Z: There is no doubt about the concentration of power. The Congress has become impotent. The Supreme Court has become simply the tool of whoever conrtols the Executive Branch. Yes, the Executive Branch has taken an enormous amount of power and when you have a budget that’s over two trillion dollars, you are in a situation where the economy is more and more in the hands of government. The connections between Corporate Power and Political Power have become overwhelmingly close.
JH: Hasn’t that been true since at least World War II? There was a document that was published by the United States Senate named “Elimination of German Resources for War” . In that document, they talk about the “Unofficial Government” of Germany which was mainly the Thyssen and Krupp families. Who would you say on the American side of things are the prime families that are really pulling the strings behind scenes; really controlling the government?
Z: In the case of Germany, you can concentrate on the Thyssen and Krupp families. In the United States, I don’t know if you can identify one, two or three families. Back in the 1930′s there was an American social analyst named Ferdinand Lundberg who wrote a book called America’s Sixty Families. He traced power and wealth of the United States to the holdings of sixty families. Since the 1930′s those families have certainly diminished down to I don’t know how many families: ten, fifteen, five. I don’ t know how many there are and I don’t know if I could identify them but there is no doubt about the increasing concentration of wealth power.
JH: Aren’t these people also above the law? I remember reading also that I.G. Farben had merged with Standard Oil in the 1930′s and that Standard Oil shared the patents for synthetic oil and rubber with I.G. Farben. And this made World War II last longer. And these people were never brought to justice.
Z: The ties between American companies and German companies has been documented a number of times. There is all this information now. In fact, Kevin Philips in his new book talks about the Bush family and their connections to Nazi business firms. His book might be worth looking at.
JH: Getting back to the Civil Rights Movement and Martin Luther King-in 1968, he was going to lead a Poor People’s Campaign to Washington. He was inspired by the Bonus March. So there was going to be poor people camping out in the shadow of Capitol Hill, but he was assassinated before that could happen. What is your opinion about the assassinations of the 1960′s in general and in particular about Martin Luther King’s?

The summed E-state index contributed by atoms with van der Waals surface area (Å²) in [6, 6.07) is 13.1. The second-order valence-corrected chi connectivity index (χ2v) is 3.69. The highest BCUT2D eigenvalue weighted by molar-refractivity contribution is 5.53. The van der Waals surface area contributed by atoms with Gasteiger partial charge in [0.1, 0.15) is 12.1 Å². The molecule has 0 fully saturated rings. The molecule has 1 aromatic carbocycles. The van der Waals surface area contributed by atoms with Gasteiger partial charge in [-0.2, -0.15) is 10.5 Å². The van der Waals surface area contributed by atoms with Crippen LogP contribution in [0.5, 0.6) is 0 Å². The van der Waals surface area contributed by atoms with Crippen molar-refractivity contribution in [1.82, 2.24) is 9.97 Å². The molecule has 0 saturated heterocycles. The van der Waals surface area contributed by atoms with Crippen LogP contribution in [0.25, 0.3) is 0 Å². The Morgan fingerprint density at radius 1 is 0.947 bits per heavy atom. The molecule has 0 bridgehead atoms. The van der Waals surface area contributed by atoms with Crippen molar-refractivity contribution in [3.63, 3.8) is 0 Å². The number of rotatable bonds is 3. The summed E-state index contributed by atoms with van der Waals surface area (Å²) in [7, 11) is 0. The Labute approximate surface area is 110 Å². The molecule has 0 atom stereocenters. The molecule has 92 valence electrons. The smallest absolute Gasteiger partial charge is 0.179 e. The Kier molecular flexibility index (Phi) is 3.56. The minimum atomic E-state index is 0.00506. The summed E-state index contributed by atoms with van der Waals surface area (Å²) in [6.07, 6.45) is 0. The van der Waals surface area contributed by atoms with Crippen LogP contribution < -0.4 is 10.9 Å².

Z: I know that there are all sorts of theories about the government conspiring to kill Malcolm X, Martin Luther King, possibly John Kennedy and Bobby Kennedy. I have been very dubious about these theories. Although there is no doubt that it was to the benefit of the government to get rid of Malcolm X and it was to the benefit of the right wing forces in society to get rid of Martin Luther King. Especially at that point, when King was turning the Civil Rights movement into an Economic Justice Movement. He recognized that the real problem now was the capitalist system and he put it that bluntly when he talked to his staff. He said that capitalism and militarism are twin evils. So, yes, theoretically it would have been logical for the government and for the corporate power in this country to see Martin Luther King as the greatest threat to their continued holding of power. I say theoretically; What actually happened in the assassination, and who actually is responsible for it; I have no idea.
JH: Do you think James Earl Ray was the shooter?
Z:I don’t know.
JH: In 1999, Coretta Scott King brought a civil court case against a man named Lloyd Jowers. She was represented by an Oxford Professor by name of William F. Pepper. I was wondering if you are aware of this work and what is your opinion of it?
Z: No, I remember that the King family questioned very much the official version of the assassination of King and that Coretta King and her children had very serious doubts about the official version. I don’t really know how strong the evidence is for their claim. I haven’t looked into it in detail enough to sort of give a strong opinion of it one way or another.
JH: I know that a man you have worked with; James Lawson, is a big believer that the government did participate in the assassination. He testified in the trial. The US Department of Justice under Janet Reno also conducted an investigation into the new developments in the King case brought about by William Pepper. The US Department of Justice on their website published a report critical of the complaint that the King family brought. In the report, there is talk of two members of King’s circle that the King family believe participated in the assassination. They are referred to as the SCLC minister and the Memphis minister. They are respectively, Jesse Jackson and Samuel “Billy” Kyles.
Z: I have never looked closely into that whole thing. I think I’m probably going to have to go at this point. If there is a final question, I would be happy to answer.
Here, the interview ended.—ed.

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CD Review: Run With It–Raw Power Blasts Against Sex Biases

Posted on 19 September 2010 by John Rippo

Danielle Lo Presti and the Masses just issued another in a long line of triumphs in the form of a new CD entitled Run With It. It’s complex, infinitely engaging and deftly subversive as well as timely. Human dignity and the struggle for it always is—and Run With It is all about these issues .